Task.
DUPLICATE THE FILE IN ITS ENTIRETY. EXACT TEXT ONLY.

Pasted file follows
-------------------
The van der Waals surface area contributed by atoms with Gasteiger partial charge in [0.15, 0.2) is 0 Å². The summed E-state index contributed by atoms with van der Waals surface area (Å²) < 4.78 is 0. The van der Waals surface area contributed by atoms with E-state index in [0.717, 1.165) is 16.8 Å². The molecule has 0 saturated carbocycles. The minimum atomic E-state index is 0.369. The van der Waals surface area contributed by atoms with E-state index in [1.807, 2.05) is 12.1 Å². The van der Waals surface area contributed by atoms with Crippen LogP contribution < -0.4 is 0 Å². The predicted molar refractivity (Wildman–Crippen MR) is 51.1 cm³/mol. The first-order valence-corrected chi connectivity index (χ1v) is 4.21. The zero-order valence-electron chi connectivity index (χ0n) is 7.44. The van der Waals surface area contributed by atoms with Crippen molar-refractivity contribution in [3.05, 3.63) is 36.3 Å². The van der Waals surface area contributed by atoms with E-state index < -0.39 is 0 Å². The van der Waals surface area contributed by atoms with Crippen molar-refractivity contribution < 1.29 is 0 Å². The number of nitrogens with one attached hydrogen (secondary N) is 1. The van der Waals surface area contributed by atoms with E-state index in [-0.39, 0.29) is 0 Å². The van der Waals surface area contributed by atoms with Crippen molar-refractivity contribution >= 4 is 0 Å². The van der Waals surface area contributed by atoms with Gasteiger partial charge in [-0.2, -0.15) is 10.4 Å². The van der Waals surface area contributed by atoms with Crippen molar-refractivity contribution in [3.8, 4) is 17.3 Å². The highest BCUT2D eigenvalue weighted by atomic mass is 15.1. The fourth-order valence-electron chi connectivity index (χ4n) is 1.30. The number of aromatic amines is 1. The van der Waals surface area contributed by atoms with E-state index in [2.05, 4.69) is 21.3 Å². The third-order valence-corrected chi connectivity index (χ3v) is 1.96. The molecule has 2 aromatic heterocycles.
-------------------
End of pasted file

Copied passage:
The van der Waals surface area contributed by atoms with Gasteiger partial charge in [0.15, 0.2) is 0 Å². The summed E-state index contributed by atoms with van der Waals surface area (Å²) < 4.78 is 0. The van der Waals surface area contributed by atoms with E-state index in [0.717, 1.165) is 16.8 Å². The molecule has 0 saturated carbocycles. The minimum atomic E-state index is 0.369. The van der Waals surface area contributed by atoms with E-state index in [1.807, 2.05) is 12.1 Å². The van der Waals surface area contributed by atoms with Crippen LogP contribution < -0.4 is 0 Å². The predicted molar refractivity (Wildman–Crippen MR) is 51.1 cm³/mol. The first-order valence-corrected chi connectivity index (χ1v) is 4.21. The zero-order valence-electron chi connectivity index (χ0n) is 7.44. The van der Waals surface area contributed by atoms with Crippen molar-refractivity contribution in [3.05, 3.63) is 36.3 Å². The van der Waals surface area contributed by atoms with E-state index < -0.39 is 0 Å². The van der Waals surface area contributed by atoms with Crippen molar-refractivity contribution < 1.29 is 0 Å². The number of nitrogens with one attached hydrogen (secondary N) is 1. The van der Waals surface area contributed by atoms with E-state index in [-0.39, 0.29) is 0 Å². The van der Waals surface area contributed by atoms with Crippen molar-refractivity contribution >= 4 is 0 Å². The van der Waals surface area contributed by atoms with Gasteiger partial charge in [-0.2, -0.15) is 10.4 Å². The van der Waals surface area contributed by atoms with Crippen molar-refractivity contribution in [3.8, 4) is 17.3 Å². The highest BCUT2D eigenvalue weighted by atomic mass is 15.1. The fourth-order valence-electron chi connectivity index (χ4n) is 1.30. The number of aromatic amines is 1. The van der Waals surface area contributed by atoms with E-state index in [2.05, 4.69) is 21.3 Å². The third-order valence-corrected chi connectivity index (χ3v) is 1.96. The molecule has 2 aromatic heterocycles.